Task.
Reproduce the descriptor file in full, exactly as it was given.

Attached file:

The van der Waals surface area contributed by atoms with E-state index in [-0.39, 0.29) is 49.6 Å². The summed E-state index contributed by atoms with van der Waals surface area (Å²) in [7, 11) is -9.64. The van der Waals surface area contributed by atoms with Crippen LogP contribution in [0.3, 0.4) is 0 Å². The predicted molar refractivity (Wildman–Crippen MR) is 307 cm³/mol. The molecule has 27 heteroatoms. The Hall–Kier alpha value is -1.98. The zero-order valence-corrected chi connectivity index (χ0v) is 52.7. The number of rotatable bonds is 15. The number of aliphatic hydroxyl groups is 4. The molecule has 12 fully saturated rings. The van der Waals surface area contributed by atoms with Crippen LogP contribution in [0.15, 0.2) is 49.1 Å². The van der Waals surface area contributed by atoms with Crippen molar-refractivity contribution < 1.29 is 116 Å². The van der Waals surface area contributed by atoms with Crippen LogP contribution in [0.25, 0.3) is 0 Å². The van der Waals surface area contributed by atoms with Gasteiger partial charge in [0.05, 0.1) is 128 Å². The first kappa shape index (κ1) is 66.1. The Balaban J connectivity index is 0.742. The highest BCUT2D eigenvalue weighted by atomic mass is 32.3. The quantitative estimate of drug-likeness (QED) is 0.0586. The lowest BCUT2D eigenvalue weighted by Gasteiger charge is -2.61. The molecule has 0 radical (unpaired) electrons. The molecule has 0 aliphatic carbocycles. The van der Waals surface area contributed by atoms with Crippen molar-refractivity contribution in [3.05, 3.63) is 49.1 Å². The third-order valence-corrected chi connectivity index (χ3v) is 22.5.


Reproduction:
The van der Waals surface area contributed by atoms with E-state index in [-0.39, 0.29) is 49.6 Å². The summed E-state index contributed by atoms with van der Waals surface area (Å²) in [7, 11) is -9.64. The van der Waals surface area contributed by atoms with Crippen LogP contribution in [0.3, 0.4) is 0 Å². The predicted molar refractivity (Wildman–Crippen MR) is 307 cm³/mol. The molecule has 27 heteroatoms. The Hall–Kier alpha value is -1.98. The zero-order valence-corrected chi connectivity index (χ0v) is 52.7. The number of rotatable bonds is 15. The number of aliphatic hydroxyl groups is 4. The molecule has 12 fully saturated rings. The van der Waals surface area contributed by atoms with Crippen LogP contribution in [0.15, 0.2) is 49.1 Å². The van der Waals surface area contributed by atoms with Crippen molar-refractivity contribution < 1.29 is 116 Å². The van der Waals surface area contributed by atoms with Crippen LogP contribution in [0.25, 0.3) is 0 Å². The van der Waals surface area contributed by atoms with Gasteiger partial charge in [0.05, 0.1) is 128 Å². The first kappa shape index (κ1) is 66.1. The Balaban J connectivity index is 0.742. The highest BCUT2D eigenvalue weighted by atomic mass is 32.3. The quantitative estimate of drug-likeness (QED) is 0.0586. The lowest BCUT2D eigenvalue weighted by Gasteiger charge is -2.61. The molecule has 0 radical (unpaired) electrons. The molecule has 0 aliphatic carbocycles. The van der Waals surface area contributed by atoms with Crippen molar-refractivity contribution in [3.05, 3.63) is 49.1 Å². The third-order valence-corrected chi connectivity index (χ3v) is 22.5.